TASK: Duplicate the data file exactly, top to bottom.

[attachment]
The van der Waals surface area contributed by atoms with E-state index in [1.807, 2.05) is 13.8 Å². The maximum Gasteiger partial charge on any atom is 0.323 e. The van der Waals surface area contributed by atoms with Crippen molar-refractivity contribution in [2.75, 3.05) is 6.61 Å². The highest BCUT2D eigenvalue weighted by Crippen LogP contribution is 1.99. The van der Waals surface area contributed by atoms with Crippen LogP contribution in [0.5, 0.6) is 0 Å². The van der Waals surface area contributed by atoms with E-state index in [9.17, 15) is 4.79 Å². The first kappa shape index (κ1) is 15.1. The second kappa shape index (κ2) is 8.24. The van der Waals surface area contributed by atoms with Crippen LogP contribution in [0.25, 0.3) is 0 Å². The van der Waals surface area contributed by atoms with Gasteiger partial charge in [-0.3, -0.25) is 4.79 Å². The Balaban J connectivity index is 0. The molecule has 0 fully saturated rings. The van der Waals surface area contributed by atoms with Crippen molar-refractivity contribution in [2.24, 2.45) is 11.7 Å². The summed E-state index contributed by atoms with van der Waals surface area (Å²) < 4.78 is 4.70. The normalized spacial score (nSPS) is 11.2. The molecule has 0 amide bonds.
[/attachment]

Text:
The van der Waals surface area contributed by atoms with E-state index in [1.807, 2.05) is 13.8 Å². The maximum Gasteiger partial charge on any atom is 0.323 e. The van der Waals surface area contributed by atoms with Crippen molar-refractivity contribution in [2.75, 3.05) is 6.61 Å². The highest BCUT2D eigenvalue weighted by Crippen LogP contribution is 1.99. The van der Waals surface area contributed by atoms with Crippen LogP contribution in [0.5, 0.6) is 0 Å². The van der Waals surface area contributed by atoms with E-state index in [9.17, 15) is 4.79 Å². The first kappa shape index (κ1) is 15.1. The second kappa shape index (κ2) is 8.24. The van der Waals surface area contributed by atoms with Crippen LogP contribution in [0.25, 0.3) is 0 Å². The van der Waals surface area contributed by atoms with Gasteiger partial charge in [-0.3, -0.25) is 4.79 Å². The Balaban J connectivity index is 0. The molecule has 0 fully saturated rings. The van der Waals surface area contributed by atoms with Crippen molar-refractivity contribution in [2.24, 2.45) is 11.7 Å². The summed E-state index contributed by atoms with van der Waals surface area (Å²) < 4.78 is 4.70. The normalized spacial score (nSPS) is 11.2. The molecule has 0 amide bonds.